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National will have the option of going into the election campaign promising tax cuts and increased spending, all the while retaining a reputation for fiscal restraint.
The Opposition parties were yesterday reduced to nit-picking about how the surplus was achieved as Mr English rolled out a series of spending initiatives that were family friendly, along with some social spending aimed at low to middle-income earners.
A surplus of $372 million is forecast for next year, followed by surpluses of $1.3 billion for 2016, $2.4 billion in 2017 and $3.5 billion in 2018.
The surpluses are forecast at a time when there is no discernible increase in tax revenue. In fact, tax revenue has been down for five consecutive months ending May.
Rating agency Standard & Poor's left New Zealand's ratings unchanged and said the latest projections were in line with its expectations.
However, S&P analyst Richard Noonan said although a general election was due in September, the agency believed the current fiscal strategy would be broadly unaffected by any change in government, because of New Zealand's strong political and community consensus for prudential fiscal management.
The main part of the Government's $1 billion spending in Budget 2014 was a $500 million children's and family package.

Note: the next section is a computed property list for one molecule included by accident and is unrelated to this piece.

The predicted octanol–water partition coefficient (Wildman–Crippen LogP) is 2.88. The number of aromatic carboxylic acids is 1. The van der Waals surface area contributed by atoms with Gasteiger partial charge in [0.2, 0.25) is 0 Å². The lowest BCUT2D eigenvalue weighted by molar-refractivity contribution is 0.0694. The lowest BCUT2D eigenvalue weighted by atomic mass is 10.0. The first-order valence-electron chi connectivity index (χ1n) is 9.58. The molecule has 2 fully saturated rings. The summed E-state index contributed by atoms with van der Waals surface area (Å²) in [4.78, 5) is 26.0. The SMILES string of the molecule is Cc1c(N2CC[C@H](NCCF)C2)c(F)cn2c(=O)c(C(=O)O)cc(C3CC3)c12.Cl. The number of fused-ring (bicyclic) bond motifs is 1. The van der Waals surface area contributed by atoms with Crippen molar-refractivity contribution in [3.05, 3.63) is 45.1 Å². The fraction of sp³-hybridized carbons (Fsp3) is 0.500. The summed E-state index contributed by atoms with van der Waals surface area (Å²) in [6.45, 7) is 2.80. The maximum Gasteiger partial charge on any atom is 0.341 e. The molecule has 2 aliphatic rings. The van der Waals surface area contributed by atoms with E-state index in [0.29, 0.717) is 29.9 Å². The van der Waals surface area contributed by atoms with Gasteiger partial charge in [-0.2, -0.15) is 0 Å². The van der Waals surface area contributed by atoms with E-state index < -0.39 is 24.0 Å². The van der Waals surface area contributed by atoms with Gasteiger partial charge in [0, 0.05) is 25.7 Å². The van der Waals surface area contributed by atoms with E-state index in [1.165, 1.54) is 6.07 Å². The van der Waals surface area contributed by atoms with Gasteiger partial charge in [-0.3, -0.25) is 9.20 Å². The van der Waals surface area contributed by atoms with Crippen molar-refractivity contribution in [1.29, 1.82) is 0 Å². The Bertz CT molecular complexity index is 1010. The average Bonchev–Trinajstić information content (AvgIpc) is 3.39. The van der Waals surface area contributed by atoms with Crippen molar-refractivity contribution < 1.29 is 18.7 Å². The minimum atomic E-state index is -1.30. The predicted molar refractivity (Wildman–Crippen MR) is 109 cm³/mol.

Mr English said families would benefit from a growing economy, offering more jobs and higher wages.
It was also appropriate they were among the first to benefit from extra government spending as the economy improved, he said.
Not content with aiming for traditional Labour voters with the family package, Mr English then moved into other areas of spending designed to undermine the Opposition.
Labour has said it would set a target of reducing unemployment to a rate of 4% in its first three years of government, while forecasts by the Treasury see unemployment at 4.8% in 2017 and 4.8% the following year.
Extra paid parental leave was announced, not as much as Labour wanted, but probably enough to appease many families.
The parental tax credit was raised, the first time since 1999. And free visits to doctors were extended to all children aged under 13.
An extra $33 million was allocated in the next financial year to help vulnerable children.
That will allow eight new children's teams around the country to identify and work with at-risk children and their families, screening of people who work with children and support for children in care.
In wider policies, Mr English suggested ACC levies would reduce significantly next year, mainly through a reduction in the levy for private motor vehicles, which could fall by about $130 a year from next year.
An extra $26.5 million was allocated over four years to protect the kauri forest from dieback, a policy made much of recently by Labour leader David Cunliffe.
Mr English also tried to address some of the issues around affordable housing.
He announced a package that temporarily removed tariffs and duties on building materials covering 90% of a new home's construction, provided new funding to increase the community housing sector and increased administration support for social housing tenants.